Wallace lists this passage as a permissive middle, but relies heavily upon Robertson’s prejudiced comments. Robertson bases his comments upon the idea that one would have to translate the indirect middle here in an instrumental way. However, this is not necessarily true. The indirect middle could be translated in a dative way. Wallace says, “with the indirect middle it is as if the reflexive pronoun in the dative case had been used.” So, Robertson’s prejudiced comments are not necessarily valid./11
I’m inclined to view this as an indirect middle. The causative and permissive middles are rare, as Wallace said, and the indirect middle is common. Moreover, given what Ananias said would be the result of being baptized, namely, washing away Saul’s sins, we see a direct benefit for Saul’s being baptized, which is what the indirect middle is all about. The indirect middle is consistent with the imperative mood which is used consistently in the verse. The indirect middle is also more closely aligned to the basic concept of the middle voice in Koine Greek. And given the idea that the indirect middle may be understood as a dative, I don’t see that there would be any doctrinal reason not to translate it this way. I just don’t see any necessary reason to say that this is the causative or permissive middle (though it could be), and, given their rarity, I believe that that would have to be clearly demonstrated to conclude that it is.
In that regard, Acts 22:16 should be understood as follows: “And now, why are you waiting? Arise, and for your own benefit, be baptized and wash away your sins, calling upon the name of the Lord.”
1/ Robertson, A.T., Word Pictures of the New Testament, see Acts 22:16 in E-Sword.
2/ Wallace, Daniel B., Greek Grammar Beyond the Basics, p. 416.
3/ Ibid, p. 415.
4/ Robertson, Grammar, p. 804.
5/ Wallace, Ibid, p.423.
6/ Ibid, p.425.
7/ Ibid, p.419.
8/ Robertson, Grammar, p.808.
9/ Robertson, Supra, n.1.
10/ Wallace, Ibid, p.424
11/ Robertson says, “If APOLOUSAI were an indirect middle, the idea would be ‘wash away your sins by yourself.’ -? also thoroughly unbiblical.” He bases his comments on BAPTISAI largely upon his beliefs about what APOLOUSAI couldn’t mean in this passage with the understanding that it be translated as an instrumental. But why couldn’t both BAPTISAI and APOLOUSAI have a dative connotation? i.e., “Be baptized for yourself and wash away your sins for yourself?” I don’t see any grammatical reason why it couldn’t.

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The Meaning of the Word "Adultery"

Language is quirky; words can have multiple meanings and nuances of meaning within the meanings. It becomes incumbent upon those who study language to ensure that the meanings of words are represented correctly if we are going to understand other languages. And, in religious matters, there is more than a tendency to fixate upon one meaning of a word to the exclusion of others. This is because the natural tendency of learning is to seek to simplify. Language, however, is anything but simple and not handling it correctly can result in dangerous error. The word “adultery” is a word that … Continue reading The Meaning of the Word "Adultery"

That Pugnacious Participle (Part 3)

Not only does the Greek participle have verbal features (as we have discussed in our previous two articles), it also functions as a noun or adjective (adjectivally) as well. Like all nouns and adjectives, the preposition can have number, gender, and case. At times, the Greek participle is used as a substantive in place of a noun and “can function in virtually any capacity that a noun can, such as subject, direct object, indirect object, apposition, etc.”/1 In that regard, the participle works independently of the other parts of speech. However, the participle may also be dependent as well, functioning … Continue reading That Pugnacious Participle (Part 3)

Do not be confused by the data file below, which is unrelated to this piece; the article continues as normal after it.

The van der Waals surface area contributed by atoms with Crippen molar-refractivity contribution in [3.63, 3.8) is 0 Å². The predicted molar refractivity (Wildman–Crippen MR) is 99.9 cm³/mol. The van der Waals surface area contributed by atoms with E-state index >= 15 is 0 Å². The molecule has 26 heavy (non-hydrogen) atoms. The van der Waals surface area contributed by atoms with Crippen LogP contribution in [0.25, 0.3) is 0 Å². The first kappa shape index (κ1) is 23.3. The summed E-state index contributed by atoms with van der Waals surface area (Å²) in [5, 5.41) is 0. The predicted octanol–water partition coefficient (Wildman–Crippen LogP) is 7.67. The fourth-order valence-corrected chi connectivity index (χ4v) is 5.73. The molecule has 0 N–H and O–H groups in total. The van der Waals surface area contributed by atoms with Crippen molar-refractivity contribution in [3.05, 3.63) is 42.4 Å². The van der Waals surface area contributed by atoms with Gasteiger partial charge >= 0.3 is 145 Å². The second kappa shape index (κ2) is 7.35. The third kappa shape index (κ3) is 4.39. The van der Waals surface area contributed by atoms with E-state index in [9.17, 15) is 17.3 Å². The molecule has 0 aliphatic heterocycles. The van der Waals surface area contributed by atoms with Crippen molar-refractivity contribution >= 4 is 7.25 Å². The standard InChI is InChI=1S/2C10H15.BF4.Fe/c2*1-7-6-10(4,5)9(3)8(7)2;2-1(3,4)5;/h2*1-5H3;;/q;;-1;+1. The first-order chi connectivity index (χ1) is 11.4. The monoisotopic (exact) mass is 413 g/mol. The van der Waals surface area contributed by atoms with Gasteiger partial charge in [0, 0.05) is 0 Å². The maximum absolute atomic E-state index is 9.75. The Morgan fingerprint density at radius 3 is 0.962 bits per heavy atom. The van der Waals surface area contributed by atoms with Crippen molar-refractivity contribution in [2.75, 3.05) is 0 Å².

That Pugnacious Participle (Part 2)

In our previous article, we looked at the work the participle may do in explaining more detail regarding the action in the main verb. However, the participle may also describe events that are occurring independent of the main verb, but in relationship to the time of the main verb. We mentioned that such events could be prior, contemporaneous, or subsequent with the main verb and that the tense of the participle as it relates to the main verb plays a large role in understanding that action. Let’s look at a few examples. A good example of a participle, the action … Continue reading That Pugnacious Participle (Part 2)

That Pugnacious Participle (Part 1)

The New Testament Greek participle can be a difficult concept to understand. As in English, the participle is a mixture of both verb and noun. As such, the participle has qualities of each. For example, the participle will have tense and voice of a verb, but then it will also have the case of a noun as well. For this reason, participles can be difficult to translate into English. Sometimes the participle may be translated by a simple English gerund./1 Other times, however, it is best to use a relative pronoun such as “who,” “which,” or “that” and sometimes even … Continue reading That Pugnacious Participle (Part 1)

The Perfect Translation (Part 4)

In this last part of our study, we will look at some additional words translated “perfect” in some of our versions. These words are DIASOZW, hOLOKLHRIA, and PLHROW./1 We find the word “perfect” in English associated with DIASOZW in Matthew 14:36 in the KJV. The translation reads, “?and as many as touched were made perfectly whole.” The word DIASOZW is a compound word comprised of the preposition DIA (which means “through”) and SOZW (which is a verb meaning “to save). When DIA is compounded with a verb, the action of the verb takes on the additional quality of being thoroughly … Continue reading The Perfect Translation (Part 4)